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Scrambled Signals: Canadian Content Policies in a World of Technological Abundance

  • Lawson A.W. Hunter, Q.C.

    (Stikeman Elliot LLP)

  • Edward Iacobucci

    (University of Toronto)

  • Michael J. Trebilcock

    (University of Toronto)

Registered author(s):

    Having undergone a transformation from an era of a few channels broadcast over the air to hundreds of channels available via cable or satellite, Canada's broadcasting and telecommunications sector is on the verge of another tectonic shift, say the authors, of which Internet Protocol (IP) TV is an example. The transition from a "push" network, where entertainment choices were limited to those available at a given time, to a "pull" network, where content is available on demand, will render many current regulatory tools obsolete, they say. Ownership regulations and exhibition and expenditure quotas that mandate Canadian ownership of media and the percentage of Canadian content broadcast or purchased will be unenforceable online and should be abolished.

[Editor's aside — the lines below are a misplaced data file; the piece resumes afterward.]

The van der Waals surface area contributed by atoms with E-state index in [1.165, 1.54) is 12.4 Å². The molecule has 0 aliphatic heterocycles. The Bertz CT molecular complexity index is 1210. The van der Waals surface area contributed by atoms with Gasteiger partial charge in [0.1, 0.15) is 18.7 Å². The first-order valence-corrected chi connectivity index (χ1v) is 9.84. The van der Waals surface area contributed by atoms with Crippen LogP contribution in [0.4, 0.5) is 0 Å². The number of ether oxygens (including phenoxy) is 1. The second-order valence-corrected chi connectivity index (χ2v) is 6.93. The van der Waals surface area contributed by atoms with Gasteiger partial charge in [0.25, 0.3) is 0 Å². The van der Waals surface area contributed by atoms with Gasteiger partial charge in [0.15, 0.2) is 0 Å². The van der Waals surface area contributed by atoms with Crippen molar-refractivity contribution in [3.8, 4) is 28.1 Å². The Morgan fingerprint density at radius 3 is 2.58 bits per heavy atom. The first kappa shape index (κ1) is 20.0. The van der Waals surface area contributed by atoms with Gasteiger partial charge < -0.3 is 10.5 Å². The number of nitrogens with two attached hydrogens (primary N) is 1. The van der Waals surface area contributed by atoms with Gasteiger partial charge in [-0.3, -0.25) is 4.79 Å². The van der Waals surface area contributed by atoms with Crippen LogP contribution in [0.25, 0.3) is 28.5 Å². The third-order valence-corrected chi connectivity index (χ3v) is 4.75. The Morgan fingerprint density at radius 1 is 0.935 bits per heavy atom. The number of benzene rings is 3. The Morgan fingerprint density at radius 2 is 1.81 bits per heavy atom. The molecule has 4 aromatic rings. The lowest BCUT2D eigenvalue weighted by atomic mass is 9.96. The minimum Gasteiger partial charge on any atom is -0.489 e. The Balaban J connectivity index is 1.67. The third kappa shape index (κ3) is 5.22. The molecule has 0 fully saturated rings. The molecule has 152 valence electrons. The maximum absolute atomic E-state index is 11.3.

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    Article provided by C.D. Howe Institute in its journal C.D. Howe Institute Commentary.

    Volume (Year): (2010)
    Issue (Month): 301 (January)
    Pages:

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    Handle: RePEc:cdh:commen:301
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    8. Throsby, David, 1994. "The Production and Consumption of the Arts: A View of Cultural Economics," Journal of Economic Literature, American Economic Association, vol. 32(1), pages 1-29, March.
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